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More pointless changes

More pointless changes

It’s Sunday and real life is threatening to get in the way of stuff, but for those who need a fix we are able to provide it in the form of another brief look at players changing numbers needlessly.

Defining a change as pointless isn’t an exact science, it’s something you have look at on a case-by-case basis. Darren Anderton switching from 9 to 7 for Tottenham in 1999, for example, is allowable as 7 is the number most associated with his position and it was part of a wider cleaning-up operation. Wayne Rooney going from 8 to 10 when Ruud van Nistelrooy left Manchester United is also more than acceptable.

Then, there are the headscratchers. In 1995-96, Bruce Rioch took over as Arsenal manager and the numbers were shaken up. We can just about get over Paul Merson giving up 10 for 9 to accommodate new signing Dennis Bergkamp, who made it clear that he wanted that number (changes of this nature will feature in another post, incidentally. There are quite a few examples!). Chris Kiwomya and Glenn Helder signed midway through 1994-95 and were given 31 and 32 respectively, so moving them them to 20 and 11 was fine too.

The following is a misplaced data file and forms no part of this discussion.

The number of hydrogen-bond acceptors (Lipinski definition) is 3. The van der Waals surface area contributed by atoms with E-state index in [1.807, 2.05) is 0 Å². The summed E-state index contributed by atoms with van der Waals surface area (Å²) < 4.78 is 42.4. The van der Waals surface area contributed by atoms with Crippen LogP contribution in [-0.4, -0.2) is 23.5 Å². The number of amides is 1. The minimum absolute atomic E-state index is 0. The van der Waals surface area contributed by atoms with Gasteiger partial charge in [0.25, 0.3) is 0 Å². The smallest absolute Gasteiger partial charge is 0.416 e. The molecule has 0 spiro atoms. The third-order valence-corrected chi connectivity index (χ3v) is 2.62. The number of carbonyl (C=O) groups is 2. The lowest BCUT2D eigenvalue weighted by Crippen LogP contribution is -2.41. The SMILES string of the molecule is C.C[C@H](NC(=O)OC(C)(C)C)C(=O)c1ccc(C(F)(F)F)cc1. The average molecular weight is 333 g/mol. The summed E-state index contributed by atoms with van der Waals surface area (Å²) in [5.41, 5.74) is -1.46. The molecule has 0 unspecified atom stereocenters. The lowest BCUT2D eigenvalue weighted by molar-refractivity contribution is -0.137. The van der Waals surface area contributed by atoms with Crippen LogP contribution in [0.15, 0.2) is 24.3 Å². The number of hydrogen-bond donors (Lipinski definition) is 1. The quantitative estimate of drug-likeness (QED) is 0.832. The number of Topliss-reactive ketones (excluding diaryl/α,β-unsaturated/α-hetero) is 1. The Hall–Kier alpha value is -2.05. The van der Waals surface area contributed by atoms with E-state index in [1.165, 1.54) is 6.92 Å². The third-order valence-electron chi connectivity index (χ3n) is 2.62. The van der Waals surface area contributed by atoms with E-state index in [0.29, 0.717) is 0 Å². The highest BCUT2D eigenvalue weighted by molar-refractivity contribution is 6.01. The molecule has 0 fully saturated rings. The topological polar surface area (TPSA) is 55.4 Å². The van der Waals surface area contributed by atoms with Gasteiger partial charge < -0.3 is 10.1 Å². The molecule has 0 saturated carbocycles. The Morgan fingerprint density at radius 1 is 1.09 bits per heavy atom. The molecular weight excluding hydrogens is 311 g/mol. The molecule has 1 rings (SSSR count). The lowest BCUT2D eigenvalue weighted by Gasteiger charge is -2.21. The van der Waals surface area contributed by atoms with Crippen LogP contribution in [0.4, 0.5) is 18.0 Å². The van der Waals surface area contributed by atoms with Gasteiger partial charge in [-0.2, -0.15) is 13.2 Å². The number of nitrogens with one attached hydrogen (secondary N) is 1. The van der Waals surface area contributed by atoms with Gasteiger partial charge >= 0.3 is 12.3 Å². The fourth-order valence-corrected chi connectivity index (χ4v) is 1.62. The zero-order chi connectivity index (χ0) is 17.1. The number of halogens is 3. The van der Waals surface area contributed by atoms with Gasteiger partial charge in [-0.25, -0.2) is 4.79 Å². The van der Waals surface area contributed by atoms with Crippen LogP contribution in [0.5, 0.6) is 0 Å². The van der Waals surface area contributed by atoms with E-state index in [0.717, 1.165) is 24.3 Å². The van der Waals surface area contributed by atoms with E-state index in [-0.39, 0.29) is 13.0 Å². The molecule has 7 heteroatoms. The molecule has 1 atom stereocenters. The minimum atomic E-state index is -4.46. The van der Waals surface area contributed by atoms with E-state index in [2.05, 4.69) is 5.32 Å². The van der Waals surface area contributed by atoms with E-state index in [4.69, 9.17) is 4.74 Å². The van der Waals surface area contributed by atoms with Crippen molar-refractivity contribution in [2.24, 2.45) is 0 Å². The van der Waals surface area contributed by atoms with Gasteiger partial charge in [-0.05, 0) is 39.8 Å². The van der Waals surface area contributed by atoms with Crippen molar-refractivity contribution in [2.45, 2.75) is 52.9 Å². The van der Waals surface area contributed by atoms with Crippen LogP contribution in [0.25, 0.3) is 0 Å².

What we couldn’t fathom then, and still can’t now, was the pinball initiated by Eddie McGoldrick’s move from 11 to let Helder take it. The Irish international took 21, which Steve Morrow vacated and moved to 18. That meant David Hillier having to switch to 17 and the previous 17, John Jensen, was now 19. Unsurprisingly, Rioch didn’t last beyond that season.

A few years later, there were funny goings-on at Southampton. Upon the inception of squad numbers in 1993, Ken Monkou was given number 6 and retained it for four seasons. Then, in 1997, Claus Lundekvam signed for the Saints and he was assigned 6 with Monkou now number 5. Maybe the Norwegian had an affinity to 6, you might think, but oh no – after just one season the players swapped and Monkow regained 6 for his final season, 1998-99. Lundekvam remained as number 5 until his departure in 2005.

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More pointless changes